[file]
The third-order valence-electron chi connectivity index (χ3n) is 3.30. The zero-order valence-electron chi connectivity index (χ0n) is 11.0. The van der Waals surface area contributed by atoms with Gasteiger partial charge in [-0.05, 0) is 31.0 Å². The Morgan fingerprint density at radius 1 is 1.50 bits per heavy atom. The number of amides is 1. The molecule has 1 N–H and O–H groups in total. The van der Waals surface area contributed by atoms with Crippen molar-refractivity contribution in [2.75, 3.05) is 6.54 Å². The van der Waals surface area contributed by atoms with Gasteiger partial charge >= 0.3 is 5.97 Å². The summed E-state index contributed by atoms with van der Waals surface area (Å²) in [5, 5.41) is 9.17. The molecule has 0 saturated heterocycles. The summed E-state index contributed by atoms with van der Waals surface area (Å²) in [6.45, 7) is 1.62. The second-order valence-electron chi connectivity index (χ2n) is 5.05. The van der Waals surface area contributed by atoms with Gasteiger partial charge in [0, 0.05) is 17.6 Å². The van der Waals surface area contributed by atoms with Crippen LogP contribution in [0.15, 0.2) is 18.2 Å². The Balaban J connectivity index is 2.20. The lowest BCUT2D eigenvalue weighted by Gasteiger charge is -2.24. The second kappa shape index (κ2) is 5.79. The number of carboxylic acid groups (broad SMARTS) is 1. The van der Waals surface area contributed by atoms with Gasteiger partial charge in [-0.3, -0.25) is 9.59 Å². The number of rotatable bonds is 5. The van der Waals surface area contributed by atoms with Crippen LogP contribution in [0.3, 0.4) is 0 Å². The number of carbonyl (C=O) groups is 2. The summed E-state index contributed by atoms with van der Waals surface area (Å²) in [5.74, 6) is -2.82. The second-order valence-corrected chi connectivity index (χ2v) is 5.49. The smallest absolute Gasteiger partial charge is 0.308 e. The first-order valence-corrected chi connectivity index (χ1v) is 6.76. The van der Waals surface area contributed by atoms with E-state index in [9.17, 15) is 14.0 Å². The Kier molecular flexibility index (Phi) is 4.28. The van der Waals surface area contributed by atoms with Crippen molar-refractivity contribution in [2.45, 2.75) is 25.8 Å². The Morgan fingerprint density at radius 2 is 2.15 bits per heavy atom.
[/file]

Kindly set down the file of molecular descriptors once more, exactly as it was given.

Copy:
The third-order valence-electron chi connectivity index (χ3n) is 3.30. The zero-order valence-electron chi connectivity index (χ0n) is 11.0. The van der Waals surface area contributed by atoms with Gasteiger partial charge in [-0.05, 0) is 31.0 Å². The Morgan fingerprint density at radius 1 is 1.50 bits per heavy atom. The number of amides is 1. The molecule has 1 N–H and O–H groups in total. The van der Waals surface area contributed by atoms with Crippen molar-refractivity contribution in [2.75, 3.05) is 6.54 Å². The van der Waals surface area contributed by atoms with Gasteiger partial charge >= 0.3 is 5.97 Å². The summed E-state index contributed by atoms with van der Waals surface area (Å²) in [5, 5.41) is 9.17. The molecule has 0 saturated heterocycles. The summed E-state index contributed by atoms with van der Waals surface area (Å²) in [6.45, 7) is 1.62. The second-order valence-electron chi connectivity index (χ2n) is 5.05. The van der Waals surface area contributed by atoms with Gasteiger partial charge in [0, 0.05) is 17.6 Å². The van der Waals surface area contributed by atoms with Crippen LogP contribution in [0.15, 0.2) is 18.2 Å². The Balaban J connectivity index is 2.20. The lowest BCUT2D eigenvalue weighted by Gasteiger charge is -2.24. The second kappa shape index (κ2) is 5.79. The number of carboxylic acid groups (broad SMARTS) is 1. The van der Waals surface area contributed by atoms with Gasteiger partial charge in [-0.3, -0.25) is 9.59 Å². The number of rotatable bonds is 5. The van der Waals surface area contributed by atoms with Crippen LogP contribution in [0.3, 0.4) is 0 Å². The number of carbonyl (C=O) groups is 2. The summed E-state index contributed by atoms with van der Waals surface area (Å²) in [5.74, 6) is -2.82. The second-order valence-corrected chi connectivity index (χ2v) is 5.49. The smallest absolute Gasteiger partial charge is 0.308 e. The first-order valence-corrected chi connectivity index (χ1v) is 6.76. The van der Waals surface area contributed by atoms with E-state index in [9.17, 15) is 14.0 Å². The Kier molecular flexibility index (Phi) is 4.28. The van der Waals surface area contributed by atoms with Crippen molar-refractivity contribution in [2.45, 2.75) is 25.8 Å². The Morgan fingerprint density at radius 2 is 2.15 bits per heavy atom.